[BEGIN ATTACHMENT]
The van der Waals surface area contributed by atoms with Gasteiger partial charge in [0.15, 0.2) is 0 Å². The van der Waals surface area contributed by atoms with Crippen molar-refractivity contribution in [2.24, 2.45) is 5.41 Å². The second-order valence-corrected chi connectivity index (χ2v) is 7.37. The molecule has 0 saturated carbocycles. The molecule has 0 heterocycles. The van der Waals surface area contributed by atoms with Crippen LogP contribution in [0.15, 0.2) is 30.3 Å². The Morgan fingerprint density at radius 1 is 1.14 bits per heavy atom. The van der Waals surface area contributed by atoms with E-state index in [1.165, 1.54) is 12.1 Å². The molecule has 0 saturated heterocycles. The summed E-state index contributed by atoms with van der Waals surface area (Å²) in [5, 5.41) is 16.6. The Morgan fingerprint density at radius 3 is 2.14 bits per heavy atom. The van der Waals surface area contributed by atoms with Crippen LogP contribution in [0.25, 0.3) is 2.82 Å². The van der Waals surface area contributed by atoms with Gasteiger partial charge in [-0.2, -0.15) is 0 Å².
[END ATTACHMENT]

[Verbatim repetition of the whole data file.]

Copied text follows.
The van der Waals surface area contributed by atoms with Gasteiger partial charge in [0.15, 0.2) is 0 Å². The van der Waals surface area contributed by atoms with Crippen molar-refractivity contribution in [2.24, 2.45) is 5.41 Å². The second-order valence-corrected chi connectivity index (χ2v) is 7.37. The molecule has 0 saturated carbocycles. The molecule has 0 heterocycles. The van der Waals surface area contributed by atoms with Crippen LogP contribution in [0.15, 0.2) is 30.3 Å². The Morgan fingerprint density at radius 1 is 1.14 bits per heavy atom. The van der Waals surface area contributed by atoms with E-state index in [1.165, 1.54) is 12.1 Å². The molecule has 0 saturated heterocycles. The summed E-state index contributed by atoms with van der Waals surface area (Å²) in [5, 5.41) is 16.6. The Morgan fingerprint density at radius 3 is 2.14 bits per heavy atom. The van der Waals surface area contributed by atoms with Crippen LogP contribution in [0.25, 0.3) is 2.82 Å². The van der Waals surface area contributed by atoms with Gasteiger partial charge in [-0.2, -0.15) is 0 Å².